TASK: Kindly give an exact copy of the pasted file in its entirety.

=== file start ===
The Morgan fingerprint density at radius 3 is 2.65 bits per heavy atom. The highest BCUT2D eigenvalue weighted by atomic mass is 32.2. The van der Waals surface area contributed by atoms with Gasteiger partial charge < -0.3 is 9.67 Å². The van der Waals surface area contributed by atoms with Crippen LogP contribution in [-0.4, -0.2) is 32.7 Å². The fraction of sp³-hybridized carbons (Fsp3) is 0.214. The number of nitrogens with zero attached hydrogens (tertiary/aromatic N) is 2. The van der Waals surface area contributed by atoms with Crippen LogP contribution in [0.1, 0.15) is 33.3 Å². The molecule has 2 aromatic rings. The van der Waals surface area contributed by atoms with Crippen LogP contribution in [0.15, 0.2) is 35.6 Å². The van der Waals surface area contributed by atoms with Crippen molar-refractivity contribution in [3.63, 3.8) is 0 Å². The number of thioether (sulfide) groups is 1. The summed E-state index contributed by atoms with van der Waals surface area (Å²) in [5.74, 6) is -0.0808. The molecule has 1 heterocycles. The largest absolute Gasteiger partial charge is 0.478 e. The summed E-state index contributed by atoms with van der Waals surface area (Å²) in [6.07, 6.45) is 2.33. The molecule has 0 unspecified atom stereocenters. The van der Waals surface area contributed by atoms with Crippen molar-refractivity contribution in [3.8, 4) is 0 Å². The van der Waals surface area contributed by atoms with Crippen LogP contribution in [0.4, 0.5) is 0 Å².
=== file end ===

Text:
The Morgan fingerprint density at radius 3 is 2.65 bits per heavy atom. The highest BCUT2D eigenvalue weighted by atomic mass is 32.2. The van der Waals surface area contributed by atoms with Gasteiger partial charge < -0.3 is 9.67 Å². The van der Waals surface area contributed by atoms with Crippen LogP contribution in [-0.4, -0.2) is 32.7 Å². The fraction of sp³-hybridized carbons (Fsp3) is 0.214. The number of nitrogens with zero attached hydrogens (tertiary/aromatic N) is 2. The van der Waals surface area contributed by atoms with Crippen LogP contribution in [0.1, 0.15) is 33.3 Å². The molecule has 2 aromatic rings. The van der Waals surface area contributed by atoms with Crippen LogP contribution in [0.15, 0.2) is 35.6 Å². The van der Waals surface area contributed by atoms with Crippen molar-refractivity contribution in [3.63, 3.8) is 0 Å². The number of thioether (sulfide) groups is 1. The summed E-state index contributed by atoms with van der Waals surface area (Å²) in [5.74, 6) is -0.0808. The molecule has 1 heterocycles. The largest absolute Gasteiger partial charge is 0.478 e. The summed E-state index contributed by atoms with van der Waals surface area (Å²) in [6.07, 6.45) is 2.33. The molecule has 0 unspecified atom stereocenters. The van der Waals surface area contributed by atoms with Crippen molar-refractivity contribution in [3.8, 4) is 0 Å². The van der Waals surface area contributed by atoms with Crippen LogP contribution in [0.4, 0.5) is 0 Å².